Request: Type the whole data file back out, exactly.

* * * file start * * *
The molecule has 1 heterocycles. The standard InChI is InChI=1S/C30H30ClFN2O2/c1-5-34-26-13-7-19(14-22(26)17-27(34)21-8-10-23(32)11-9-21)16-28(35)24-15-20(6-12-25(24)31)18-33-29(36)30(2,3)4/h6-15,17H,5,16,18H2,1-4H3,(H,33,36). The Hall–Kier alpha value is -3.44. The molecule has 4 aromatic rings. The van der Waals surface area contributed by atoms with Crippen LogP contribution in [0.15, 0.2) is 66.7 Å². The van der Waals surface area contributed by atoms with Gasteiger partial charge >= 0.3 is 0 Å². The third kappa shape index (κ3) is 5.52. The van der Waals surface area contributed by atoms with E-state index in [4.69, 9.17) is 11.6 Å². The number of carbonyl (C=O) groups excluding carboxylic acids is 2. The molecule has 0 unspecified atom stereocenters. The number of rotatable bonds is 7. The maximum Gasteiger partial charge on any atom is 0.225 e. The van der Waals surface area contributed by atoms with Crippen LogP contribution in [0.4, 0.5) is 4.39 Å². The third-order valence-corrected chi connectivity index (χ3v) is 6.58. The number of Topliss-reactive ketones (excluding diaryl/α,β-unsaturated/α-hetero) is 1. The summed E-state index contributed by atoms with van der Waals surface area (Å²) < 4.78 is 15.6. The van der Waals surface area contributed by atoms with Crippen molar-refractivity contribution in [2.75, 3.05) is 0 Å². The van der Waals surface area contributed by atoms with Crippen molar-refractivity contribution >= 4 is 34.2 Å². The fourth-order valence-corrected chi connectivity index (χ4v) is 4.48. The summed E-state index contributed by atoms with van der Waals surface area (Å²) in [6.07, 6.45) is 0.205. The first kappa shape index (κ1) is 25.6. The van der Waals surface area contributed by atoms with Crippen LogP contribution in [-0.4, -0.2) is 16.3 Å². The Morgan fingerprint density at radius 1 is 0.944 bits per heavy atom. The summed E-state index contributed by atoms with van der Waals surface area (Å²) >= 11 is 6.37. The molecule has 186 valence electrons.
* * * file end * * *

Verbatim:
The molecule has 1 heterocycles. The standard InChI is InChI=1S/C30H30ClFN2O2/c1-5-34-26-13-7-19(14-22(26)17-27(34)21-8-10-23(32)11-9-21)16-28(35)24-15-20(6-12-25(24)31)18-33-29(36)30(2,3)4/h6-15,17H,5,16,18H2,1-4H3,(H,33,36). The Hall–Kier alpha value is -3.44. The molecule has 4 aromatic rings. The van der Waals surface area contributed by atoms with Crippen LogP contribution in [0.15, 0.2) is 66.7 Å². The van der Waals surface area contributed by atoms with Gasteiger partial charge >= 0.3 is 0 Å². The third kappa shape index (κ3) is 5.52. The van der Waals surface area contributed by atoms with E-state index in [4.69, 9.17) is 11.6 Å². The number of carbonyl (C=O) groups excluding carboxylic acids is 2. The molecule has 0 unspecified atom stereocenters. The number of rotatable bonds is 7. The maximum Gasteiger partial charge on any atom is 0.225 e. The van der Waals surface area contributed by atoms with Crippen LogP contribution in [0.4, 0.5) is 4.39 Å². The third-order valence-corrected chi connectivity index (χ3v) is 6.58. The number of Topliss-reactive ketones (excluding diaryl/α,β-unsaturated/α-hetero) is 1. The summed E-state index contributed by atoms with van der Waals surface area (Å²) < 4.78 is 15.6. The van der Waals surface area contributed by atoms with Crippen molar-refractivity contribution in [2.75, 3.05) is 0 Å². The van der Waals surface area contributed by atoms with Crippen molar-refractivity contribution >= 4 is 34.2 Å². The fourth-order valence-corrected chi connectivity index (χ4v) is 4.48. The summed E-state index contributed by atoms with van der Waals surface area (Å²) in [6.07, 6.45) is 0.205. The first kappa shape index (κ1) is 25.6. The van der Waals surface area contributed by atoms with Crippen LogP contribution in [-0.4, -0.2) is 16.3 Å². The Morgan fingerprint density at radius 1 is 0.944 bits per heavy atom. The summed E-state index contributed by atoms with van der Waals surface area (Å²) >= 11 is 6.37. The molecule has 186 valence electrons.